Lighting Up the Summer Solstice

Get ready for Litha, the festival of light that celebrates the summer solstice.

Photo by Patti M. Walsh

Contrary to popular belief, the summer solstice is not a day—it’s the exact moment when the Earth’s North Pole tilts furthest toward the sun. This year, that occurs at 10:58 a.m. EDT on June 21.

The Science

Astronomically, the phenomenon is caused by the Earth’s tilt, spin, and orbit around the Sun.

Lines of latitude begin at the Equator and terminate at the North and South Poles. The Equator is 0° and the poles are 90°. North of the Equator, latitude is designated with a + number; south, with a − number.

While the Earth always tilts 23.5° in the same direction, its orbit constantly changes the Sun’s position above the lines of latitude. When the Sun sits directly above the Tropic of Cancer (+23.5°), the North Pole is most inclined toward the sun, thus initiating summer in the Northern Hemisphere and winter in the Southern Hemisphere.

The opposite is true south of the Equator. Summer in the Southern Hemisphere occurs when the Sun is directly above the Tropic of Capricorn (–23.5°), which is when winter begins in the north and summer in the south.

Diagram courtesy of NASA

At the Arctic and Antarctic Circles (+90° and –90°, respectively), the Sun does not set on the summer solstice and never rises on the winter solstice.

Although the hottest days of the summer lie ahead, the Sun will recede a little each day, until the December 21 winter solstice, when the days begin to lengthen.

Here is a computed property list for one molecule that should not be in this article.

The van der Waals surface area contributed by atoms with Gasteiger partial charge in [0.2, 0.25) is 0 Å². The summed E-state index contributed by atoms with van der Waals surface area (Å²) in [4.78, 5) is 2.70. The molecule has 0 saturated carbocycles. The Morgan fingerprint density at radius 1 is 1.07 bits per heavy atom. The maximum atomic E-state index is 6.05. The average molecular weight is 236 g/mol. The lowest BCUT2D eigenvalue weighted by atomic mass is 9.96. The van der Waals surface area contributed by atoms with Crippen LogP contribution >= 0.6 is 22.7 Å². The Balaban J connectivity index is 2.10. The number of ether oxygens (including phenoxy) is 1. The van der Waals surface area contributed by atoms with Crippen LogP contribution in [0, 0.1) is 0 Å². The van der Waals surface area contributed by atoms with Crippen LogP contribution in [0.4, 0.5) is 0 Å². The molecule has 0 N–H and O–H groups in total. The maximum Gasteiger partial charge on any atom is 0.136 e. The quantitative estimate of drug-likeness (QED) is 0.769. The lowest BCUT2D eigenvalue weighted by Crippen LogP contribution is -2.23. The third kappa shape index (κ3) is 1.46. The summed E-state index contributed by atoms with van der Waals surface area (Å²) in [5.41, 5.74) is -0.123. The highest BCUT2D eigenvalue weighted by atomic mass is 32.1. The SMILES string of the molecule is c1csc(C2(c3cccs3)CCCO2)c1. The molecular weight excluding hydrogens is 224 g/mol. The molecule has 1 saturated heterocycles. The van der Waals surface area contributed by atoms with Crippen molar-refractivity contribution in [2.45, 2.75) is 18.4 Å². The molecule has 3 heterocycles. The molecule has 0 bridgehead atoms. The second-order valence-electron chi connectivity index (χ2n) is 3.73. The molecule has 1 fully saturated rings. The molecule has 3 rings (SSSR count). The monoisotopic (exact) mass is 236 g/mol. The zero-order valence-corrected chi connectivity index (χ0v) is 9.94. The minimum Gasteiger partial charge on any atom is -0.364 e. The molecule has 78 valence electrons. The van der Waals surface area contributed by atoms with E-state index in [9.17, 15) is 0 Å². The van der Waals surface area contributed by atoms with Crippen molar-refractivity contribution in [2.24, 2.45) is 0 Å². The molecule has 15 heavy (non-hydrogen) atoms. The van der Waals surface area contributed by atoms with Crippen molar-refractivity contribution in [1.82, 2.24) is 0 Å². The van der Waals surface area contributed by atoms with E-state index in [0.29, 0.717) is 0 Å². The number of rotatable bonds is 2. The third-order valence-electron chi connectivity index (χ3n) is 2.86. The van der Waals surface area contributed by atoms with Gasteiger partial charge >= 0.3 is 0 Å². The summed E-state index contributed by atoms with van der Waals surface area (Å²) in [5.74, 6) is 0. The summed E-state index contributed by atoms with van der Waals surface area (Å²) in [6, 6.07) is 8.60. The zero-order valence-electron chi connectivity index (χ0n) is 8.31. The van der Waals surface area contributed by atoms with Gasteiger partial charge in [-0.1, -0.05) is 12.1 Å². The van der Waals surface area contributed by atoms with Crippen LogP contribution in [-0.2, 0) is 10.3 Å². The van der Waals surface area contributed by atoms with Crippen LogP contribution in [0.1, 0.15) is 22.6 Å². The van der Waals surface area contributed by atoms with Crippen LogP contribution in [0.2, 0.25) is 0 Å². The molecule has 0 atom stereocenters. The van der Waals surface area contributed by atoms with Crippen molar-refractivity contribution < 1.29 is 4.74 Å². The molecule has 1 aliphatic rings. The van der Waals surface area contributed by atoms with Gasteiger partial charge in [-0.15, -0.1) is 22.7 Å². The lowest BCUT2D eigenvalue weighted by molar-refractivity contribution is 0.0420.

The Science

The Celts called solstice Litha, from the Old English word líða, meaning summer months. It celebrated the goddess Danu, the mother of the Tuatha Dé Danaan. As a fire festival, it featured bonfires, torchlight processions, and flaming tar barrels that careened downhill into water.

Before the Celts, Stone Age people conducted rituals of life and death on solstices in places like Stonehenge and Newgrange to drive out evil and ensure fertility and prosperity.

But before we measured tilt, latitude, or years, before the Celts, before Newgrange, and even before the Tuatha dé Danann, the ancients offered a different explanation.

Twice a year—once each on the summer and winter solstice—the Oak King and Holly King battled for dominance of the natural world. During the warm days of Midsummer, the Oak King reached the height of his strength. That’s when the Holly King emerged. His power culminated at the winter solstice, at which point the Oak King is reborn, perpetuating the succession.

‘The Oak King’ and ‘The Holly King’ by Anne Stokes

Rob Traquair, a middle-school teacher in Colchester, Vermont, tells the story in a delightful video with music by Jethro Tull.

Check out Oak King vs Holly King: The Bi-Annual Battle of the Ages on YouTube.

May the light of the season be with you.

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